“Tapping is a simple, quick-working and efficacious self-help tool. It can help release negative emotions such as anxiety, stress or fear,” says Jody Shield, meditation expert and EFT practitioner. In her new book, “Self-Care for the Soul: Power Up Your Brightest, Boldest, Happiest You,” Shield documents how the practice of tapping can be beneficial for a whole host of issues. “Known to restore balance within the body, tapping can be useful in helping issues such as chronic pain, emotional problems, disorders, addictions, phobias, post-traumatic stress disorder and physical diseases,” Shield explains.
Tapping sends message to the fight or flight part of the brain, the amygdala, to relax, which in turn has the benefit of reducing anxiety and stress. Research by ETF master Dr. Dawson Church found a direct link between tapping and reduced levels of the stress hormone, cortisol. The average cortisol reduction after an EFT Tapping session was 24 percent, and even hit as high as 50 percent in some test patients.
Although an array of alternative healers use ETF techniques within their work, basic tapping is a technique anyone can learn at home. “It’s simple, powerful and painless, and once you’ve familiarized yourself with what you’re doing you can use it anywhere and anytime,” Shield adds. You may look a little strange if you start tapping at your office desk, but you can easily take a few moments to clear negativity at home before a busy day, or combat overwhelm before a big meeting.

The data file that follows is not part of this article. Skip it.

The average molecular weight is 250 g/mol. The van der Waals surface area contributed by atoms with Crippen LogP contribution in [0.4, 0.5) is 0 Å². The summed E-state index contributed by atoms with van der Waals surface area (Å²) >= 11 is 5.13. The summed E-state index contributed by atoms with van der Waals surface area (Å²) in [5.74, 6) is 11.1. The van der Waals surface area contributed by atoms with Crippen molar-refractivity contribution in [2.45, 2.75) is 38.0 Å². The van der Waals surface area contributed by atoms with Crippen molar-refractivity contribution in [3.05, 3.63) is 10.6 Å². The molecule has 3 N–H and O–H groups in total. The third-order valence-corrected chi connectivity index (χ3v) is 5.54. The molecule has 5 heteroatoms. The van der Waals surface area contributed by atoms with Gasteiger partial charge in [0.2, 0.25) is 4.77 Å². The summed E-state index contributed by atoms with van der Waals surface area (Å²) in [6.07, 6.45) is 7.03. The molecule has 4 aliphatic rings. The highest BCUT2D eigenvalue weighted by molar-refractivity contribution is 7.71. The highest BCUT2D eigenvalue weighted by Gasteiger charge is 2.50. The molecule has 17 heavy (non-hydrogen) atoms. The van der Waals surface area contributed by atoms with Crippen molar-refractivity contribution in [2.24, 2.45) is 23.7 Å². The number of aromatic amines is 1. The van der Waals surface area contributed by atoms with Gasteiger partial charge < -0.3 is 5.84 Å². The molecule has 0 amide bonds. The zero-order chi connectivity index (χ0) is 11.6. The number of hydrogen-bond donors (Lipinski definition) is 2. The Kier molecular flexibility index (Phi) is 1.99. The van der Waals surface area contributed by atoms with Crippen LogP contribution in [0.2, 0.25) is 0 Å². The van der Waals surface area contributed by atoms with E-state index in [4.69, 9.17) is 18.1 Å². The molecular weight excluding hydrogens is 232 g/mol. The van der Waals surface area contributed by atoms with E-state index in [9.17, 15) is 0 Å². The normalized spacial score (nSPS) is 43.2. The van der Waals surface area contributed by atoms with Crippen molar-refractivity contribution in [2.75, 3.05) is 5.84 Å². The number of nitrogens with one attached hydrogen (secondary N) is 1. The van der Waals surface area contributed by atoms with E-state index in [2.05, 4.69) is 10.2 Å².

Tapping is simple, powerful, painless, and you can use it anywhere and anytime.
So how do you do it? First things first, focus on the negative emotion you are facing. This can be something general such as stress, fear or anxiety, or related to a more specific situation or person. It certainly sounds counterintuitive but stick with it. While you focus on it, tap each of the meridian points 3-7 times and repeat phrases about the emotion or issues you are facing. These phrases will be different for everyone and every situation. At the beginning of the tapping sequence, you focus on negative phrases (e.g. ‘I am overwhelmed’, ‘I am stressed’, ‘I am scared’) and then you move on to positive ones (e.g. ‘I know I can do this’, ‘I am calm’, ‘I am strong’).